Improving Lives Through Food for Generations
In 2016, Asheville is very much known for being a health destination. The “Berkeley of the East Coast” is as abundant with health food shops, yoga studios and wellness practitioners of all stripes as it is with clean air and lush greenery. But while Asheville’s beauty is by and large a natural wonder, it took many hands to forge the wellness scene that’s come to define it. The Earth Fare grocery store is a longtime staple of Asheville’s health-conscious crowd, and it was at the forefront of this movement. Many locals know Earth Fare as an easily-accessibly health food mecca — it’s conveniently located in the Westgate Shopping Center, about halfway between downtown and West Asheville. However, not as many are aware that Earth Fare’s history is intertwined with other wellness movements in our city, including the growing emphasis on local foods.
Laurie Aker, Earth Fare company spokesperson, has a particular affection for the story. She explains that Earth Fare’s roots go back to 1975: founder Roger Derrough “wanted to create a store where you didn’t have to turn around every single package,” she explains. That year, he set up a store called Dinner For The Earth. For the first five years of its life, this was simply “a one-room store that operated out of a tiny storefront on Merrimon Avenue,” she says. It then moved to Broadway, where it operated for the next fourteen years. In 1993, Dinner For The Earth changed its name to Earth Fare. “That was when they decided to join the growing movement to push natural and organic foods to the forefront of the American culinary experience,” Laurie says. They relocated to Westgate Shopping Center in a full grocery-store outlet; in 1997, they opened up their second location, in Charleston, South Carolina. Currently there are thirty-seven Earth Fare stores in nine states. Mostly they’re in the South East, though locations range from the Mid-Atlantic region to the Midwest.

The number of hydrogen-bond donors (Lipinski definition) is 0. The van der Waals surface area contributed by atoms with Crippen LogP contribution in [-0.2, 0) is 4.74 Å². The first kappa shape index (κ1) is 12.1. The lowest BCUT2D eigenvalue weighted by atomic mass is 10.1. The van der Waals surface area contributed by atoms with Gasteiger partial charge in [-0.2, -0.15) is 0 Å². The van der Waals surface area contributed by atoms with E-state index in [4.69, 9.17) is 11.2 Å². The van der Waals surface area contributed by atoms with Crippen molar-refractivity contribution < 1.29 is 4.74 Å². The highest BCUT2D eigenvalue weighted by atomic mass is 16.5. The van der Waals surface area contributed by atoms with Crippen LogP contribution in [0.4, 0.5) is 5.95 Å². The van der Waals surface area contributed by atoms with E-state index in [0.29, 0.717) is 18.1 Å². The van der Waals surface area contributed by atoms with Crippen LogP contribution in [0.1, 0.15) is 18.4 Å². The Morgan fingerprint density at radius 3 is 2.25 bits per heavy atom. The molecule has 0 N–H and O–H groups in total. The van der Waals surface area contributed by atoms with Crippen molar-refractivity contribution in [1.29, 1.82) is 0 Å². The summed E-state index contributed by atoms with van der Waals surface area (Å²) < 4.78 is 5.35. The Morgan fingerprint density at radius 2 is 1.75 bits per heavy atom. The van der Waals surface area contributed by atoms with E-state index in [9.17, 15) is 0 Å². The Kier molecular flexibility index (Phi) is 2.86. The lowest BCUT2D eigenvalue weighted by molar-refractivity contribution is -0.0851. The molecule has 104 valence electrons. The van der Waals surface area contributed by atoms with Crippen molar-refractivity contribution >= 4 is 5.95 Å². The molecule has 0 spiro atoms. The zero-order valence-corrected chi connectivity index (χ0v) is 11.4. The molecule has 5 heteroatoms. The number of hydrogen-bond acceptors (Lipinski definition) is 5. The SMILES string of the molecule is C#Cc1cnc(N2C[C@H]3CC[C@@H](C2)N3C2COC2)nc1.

Throughout its significant expansion, Earth Fare has remained committed to the integrity of its offerings. They were one of the first stores in the industry to eliminate trans fats in the form of partially hydrogenated oils, and they were the first grocery store to ban high fructose corn syrup. “We took a pretty big stand with that,” Laurie says. Indeed, Earth Fare’s quality standard truly sets the bar for other grocery stores. “It’s really what makes Earth Fare unique,” Laurie notes. Continuing the legacy of Roger Derrough, “we like to say ‘we read the food labels so you don’t have to,’ ” she says, explaining that all items are free of artificial and trans fats, artificial sweeteners and preservatives, and bleached or bromated flours.
They also take the local-food ethos very seriously. “When we say local, we really mean local,” she says. Typically, they source their products from within a 100-mile radius of each outlet. Though they break that rule on occasion, the local principle by and large dictates their produce selection. Local also means seasonal, of course; items and selections change not only depending on where a store is located, but the time of year. This sometimes means that there isn’t quite as much produce variety during the winter, but Earth Fare’s customers generally understand — and appreciate — why this is.
Earth Fare’s local-first philosophy also extends to its community of food purveyors. As Laurie explains it, “Part of Earth Fare’s mission is to improve lives through food. That means supporting the development of those who maintain our food systems and local infrastructures.” One way Earth Fare does this is by relying on family farms for many of their products; by supporting these smaller ventures, they help bridge the gap between the producer, the consumer and the community.
Luckily, our area has no shortage of incredible local sources for everything from fruits and vegetables to body care items. Some of Laurie’s favorite Asheville items include honey from Haw Creek Honey and Woodridge Aviaries; produce from Wildwood Herbal; organically-grown microgreens from Lila’s Garden, and body products from ZenJen Skin and Faerie Made. She also has a soft spot for Masala Greeting Cards and perpetual favorite Lusty Monk Mustard.
Laurie’s list is by no means exhaustive, of course. As Asheville’s reputation as a wellness-focused community grows, more and more wonderful businesses take root regionally. And Earth Fare has not only been part of it for decades, but has helped it grow — yet another reason to feel great about shopping there.